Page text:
Western Donors Embrace China for African Development

Liberian boys hold up a poster of Hu Jintao, China's president. Photo by: Christopher Herwig / / CC-BY-NC-SA

For many years, China has caused unease in the international community for its investment-driven aid to Africa without strings attached. Though such an apprehension largely remains today, some major development players are showing a more embracing attitude toward the emerging Asian donor.

One of the most vocal is the United Kingdom. In October, Secretary of State for International Development Andrew Mitchell indicated that the U.K. wants to partner with China to help end poverty in Africa.

“We are looking to work very closely with China,” Mitchell told BBC News. “And those discussions have already started. That is a high priority for the coalition government. In partnership with China, we will be able to do much more to speed up development in Africa.”

Two years earlier, in November 2008, the European Commission had adopted a communication endorsing the establishment of the EU-China-Africa trilateral dialogue to promote peace and security as well as support efforts in pursuit of the Millennium Development Goals in Africa.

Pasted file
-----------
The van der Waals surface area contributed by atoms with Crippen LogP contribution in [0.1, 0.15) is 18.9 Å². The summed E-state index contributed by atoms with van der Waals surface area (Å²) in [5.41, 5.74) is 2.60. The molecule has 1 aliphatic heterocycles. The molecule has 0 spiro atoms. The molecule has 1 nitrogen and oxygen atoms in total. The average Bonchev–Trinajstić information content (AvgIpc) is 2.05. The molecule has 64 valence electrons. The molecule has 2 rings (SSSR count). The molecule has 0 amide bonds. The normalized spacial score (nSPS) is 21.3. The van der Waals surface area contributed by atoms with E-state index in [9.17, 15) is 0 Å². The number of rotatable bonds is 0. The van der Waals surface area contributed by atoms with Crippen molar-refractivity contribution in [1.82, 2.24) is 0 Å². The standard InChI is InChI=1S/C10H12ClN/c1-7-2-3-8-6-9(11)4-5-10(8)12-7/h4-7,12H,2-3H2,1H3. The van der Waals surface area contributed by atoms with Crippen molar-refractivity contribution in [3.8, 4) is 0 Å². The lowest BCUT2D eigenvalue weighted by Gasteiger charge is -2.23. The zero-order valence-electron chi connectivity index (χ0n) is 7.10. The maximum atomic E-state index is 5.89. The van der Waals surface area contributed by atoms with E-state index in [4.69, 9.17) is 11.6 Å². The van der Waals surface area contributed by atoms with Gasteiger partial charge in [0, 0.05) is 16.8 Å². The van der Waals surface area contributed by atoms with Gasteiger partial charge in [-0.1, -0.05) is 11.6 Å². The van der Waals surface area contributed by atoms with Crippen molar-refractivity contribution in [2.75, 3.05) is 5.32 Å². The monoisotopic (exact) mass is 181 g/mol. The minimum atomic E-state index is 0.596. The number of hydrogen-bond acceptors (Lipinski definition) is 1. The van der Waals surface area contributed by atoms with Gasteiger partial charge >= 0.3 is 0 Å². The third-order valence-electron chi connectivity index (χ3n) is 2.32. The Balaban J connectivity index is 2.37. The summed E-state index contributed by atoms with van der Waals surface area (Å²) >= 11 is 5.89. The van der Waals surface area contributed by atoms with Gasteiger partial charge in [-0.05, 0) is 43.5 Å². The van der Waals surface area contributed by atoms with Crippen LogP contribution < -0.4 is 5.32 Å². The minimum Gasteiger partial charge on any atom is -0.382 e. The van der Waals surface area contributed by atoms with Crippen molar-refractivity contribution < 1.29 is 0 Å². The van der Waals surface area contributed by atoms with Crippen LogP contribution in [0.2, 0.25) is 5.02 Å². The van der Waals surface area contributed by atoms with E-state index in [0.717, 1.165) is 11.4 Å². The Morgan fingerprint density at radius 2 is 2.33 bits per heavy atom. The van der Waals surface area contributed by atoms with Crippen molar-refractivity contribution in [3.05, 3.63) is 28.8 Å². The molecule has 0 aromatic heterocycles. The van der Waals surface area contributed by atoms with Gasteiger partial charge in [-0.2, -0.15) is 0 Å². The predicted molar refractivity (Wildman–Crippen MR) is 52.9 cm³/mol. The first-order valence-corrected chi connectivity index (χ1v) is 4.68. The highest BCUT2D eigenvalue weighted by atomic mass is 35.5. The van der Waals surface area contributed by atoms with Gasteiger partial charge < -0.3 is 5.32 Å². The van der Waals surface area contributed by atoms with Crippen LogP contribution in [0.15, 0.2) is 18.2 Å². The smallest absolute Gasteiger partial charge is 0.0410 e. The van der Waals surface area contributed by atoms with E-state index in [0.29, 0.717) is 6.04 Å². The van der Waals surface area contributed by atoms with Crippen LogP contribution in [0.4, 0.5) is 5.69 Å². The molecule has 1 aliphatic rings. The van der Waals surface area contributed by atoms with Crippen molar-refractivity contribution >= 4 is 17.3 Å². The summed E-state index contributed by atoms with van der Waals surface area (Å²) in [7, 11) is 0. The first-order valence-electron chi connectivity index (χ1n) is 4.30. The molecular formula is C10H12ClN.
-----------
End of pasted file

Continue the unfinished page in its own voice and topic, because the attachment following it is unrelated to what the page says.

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About the author

  • Io

    Elena L. Pasquini

    Elena Pasquini covers the development work of the European Union as well as various U.N. food and agricultural agencies for Devex News. Based in Rome, she also reports on Italy's aid reforms and attends the European Development Days and other events across Europe. She has interviewed top international development officials, including European Commissioner for Development Andris Piebalgs. Elena has contributed to Italian and international magazines, newspapers and news portals since 1995.